Feds sweep East Coast 7-Elevens in alleged immigration scheme

Federal agents raided 7-Eleven stores across the East Coast on Monday after prosecutors revealed felony indictments accusing franchise owners of operating an immigrant-exploitation scheme from at least 14 of their convenience stores for more than a decade.

In an enterprise that one prosecutor likened to a “modern-day plantation system,” nine New York and Virginia franchise owners were accused of employing immigrants who were in the country illegally at their stores, taking their pay and forcing the immigrants to pay rent in housing they owned.

“Immigrant workers were routinely forced, upon threat of job loss or deportation, to work upwards of 100 hours a week, to live only in the houses the defendants owned, and were given only a small percentage of the money they earned,” Loretta E. Lynch, U.S. attorney for the Eastern District of New York, told reporters.


The raids were described as “the initial results of an ongoing investigation into the employment and exploitation of illegal immigrants at 7-Eleven franchise stores nationwide,” according to a statement from the U.S. attorney’s office. A spokesman did not immediately respond to a request for comment.

Margaret Chabris, spokeswoman for 7-Eleven, said the company “is aware of today’s activity against certain franchise owners and has been cooperating with federal authorities during their investigation.”

In a company statement, 7-Eleven said it “will take aggressive actions to audit the employment status of all its franchisees’ employees.”

The indictments stated that the 7-Eleven franchise owners stole American identities from more than 20 children, senior citizens and dead people to file payroll information with 7-Eleven’s corporate purse holders and with federal tax officials.

“Finally, these defendants ruthlessly exploited their immigrant employees, stealing their wages and requiring them to live in unregulated boarding houses” where they had to pay rent to their bosses in cash, U.S. Atty. Lynch said.

Officials said the scheme dated back to 2000 and ensnared more than 50 immigrants at 10 7-Eleven stores in New York and four stores in Virginia. The indictment did not specify the workers’ nationalities, although several local media organizations have reported they are mainly from Pakistan.

Using civil forfeiture laws more commonly used to seize cash and property from drug dealers, federal prosecutors moved to seize the franchise rights to the stores and five houses in New York worth more than $1.3 million — a record-sized grab for an immigration bust, according to the Department of Homeland Security.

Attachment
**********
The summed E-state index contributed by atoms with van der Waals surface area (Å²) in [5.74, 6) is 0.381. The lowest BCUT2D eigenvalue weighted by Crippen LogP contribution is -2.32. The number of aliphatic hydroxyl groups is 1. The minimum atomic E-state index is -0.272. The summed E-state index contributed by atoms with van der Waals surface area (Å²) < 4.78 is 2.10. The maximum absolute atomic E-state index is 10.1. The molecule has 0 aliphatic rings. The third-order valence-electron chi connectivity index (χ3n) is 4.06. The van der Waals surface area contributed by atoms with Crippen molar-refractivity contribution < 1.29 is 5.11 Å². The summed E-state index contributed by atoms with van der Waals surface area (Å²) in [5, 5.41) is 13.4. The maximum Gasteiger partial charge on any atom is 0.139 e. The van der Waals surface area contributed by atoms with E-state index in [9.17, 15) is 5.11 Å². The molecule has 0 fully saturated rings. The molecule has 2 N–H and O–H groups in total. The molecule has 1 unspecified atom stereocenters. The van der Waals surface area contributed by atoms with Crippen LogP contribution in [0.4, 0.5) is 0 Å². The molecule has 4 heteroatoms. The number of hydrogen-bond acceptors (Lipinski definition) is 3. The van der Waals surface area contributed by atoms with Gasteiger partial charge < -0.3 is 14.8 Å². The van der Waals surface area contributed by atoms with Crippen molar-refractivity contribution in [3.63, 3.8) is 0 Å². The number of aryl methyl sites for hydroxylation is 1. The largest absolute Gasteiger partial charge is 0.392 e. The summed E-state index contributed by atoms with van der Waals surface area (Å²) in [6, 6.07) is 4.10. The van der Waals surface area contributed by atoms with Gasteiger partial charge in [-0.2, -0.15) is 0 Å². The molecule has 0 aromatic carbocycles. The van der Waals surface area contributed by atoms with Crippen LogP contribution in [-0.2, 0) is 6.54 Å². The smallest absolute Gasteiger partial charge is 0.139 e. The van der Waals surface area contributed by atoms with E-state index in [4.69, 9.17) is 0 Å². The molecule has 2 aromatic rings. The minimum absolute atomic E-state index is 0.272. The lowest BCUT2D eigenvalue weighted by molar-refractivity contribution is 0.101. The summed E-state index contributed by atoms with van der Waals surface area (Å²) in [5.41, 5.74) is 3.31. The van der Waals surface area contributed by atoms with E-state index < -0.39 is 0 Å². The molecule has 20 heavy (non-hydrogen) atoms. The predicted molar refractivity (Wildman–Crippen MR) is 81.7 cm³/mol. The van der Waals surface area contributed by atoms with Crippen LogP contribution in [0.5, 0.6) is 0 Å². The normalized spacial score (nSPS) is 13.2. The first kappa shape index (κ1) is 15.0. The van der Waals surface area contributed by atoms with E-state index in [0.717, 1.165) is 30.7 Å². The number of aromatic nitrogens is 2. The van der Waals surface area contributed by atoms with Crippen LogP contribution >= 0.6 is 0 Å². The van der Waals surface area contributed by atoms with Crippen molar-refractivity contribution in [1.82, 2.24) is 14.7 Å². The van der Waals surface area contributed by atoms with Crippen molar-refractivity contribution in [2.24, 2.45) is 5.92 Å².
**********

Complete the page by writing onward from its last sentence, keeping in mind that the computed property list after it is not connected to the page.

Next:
As part of Monday’s raids, federal officials with warrants swept about 30 7-Eleven stores across the country to perform searches and inspections. According to court documents cited by NBC-4 New York, immigration officials also detained more than a dozen workers who had been brought into the country illegally.

“The franchise owners knowingly and repeatedly employed an illegal workforce and abused and exploited that workforce for more than 13 years,” said James T. Hayes, Jr., special agent in charge with the U.S. Immigration and Customs Enforcement’s Homeland Security Investigations division.

“This charged criminal scheme had a vast detrimental effect on both the employees who were overworked and cheated out of wages, as well as the more than 25 American citizens whose lives were upended by the theft of their identities in furtherance of the scheme,” Hayes said.

According to a news release, the defendants include a married couple, Farrukh and Bushra Baig, who owned, co-owned and/or controlled 12 of the 7-Eleven franchise stores in Long Island, N.Y., and Virginia; and Zahid Baig and Shannawaz Baig — Farrukh Baig’s brothers — who helped to manage and control the stores.

They were assisted by three more defendants, Malik Yousaf, Tariq Rana and Ramon Nanas.

Officials said Ahzar Zia and Ummar Uppal, brothers who were indicted separately, owned and controlled two other Suffolk County 7-Eleven franchise stores.

The defendants are charged with wire fraud conspiracy, harboring aliens and aggravated identity theft and face more than 20 years in prison if convicted of all the charges, officials said.

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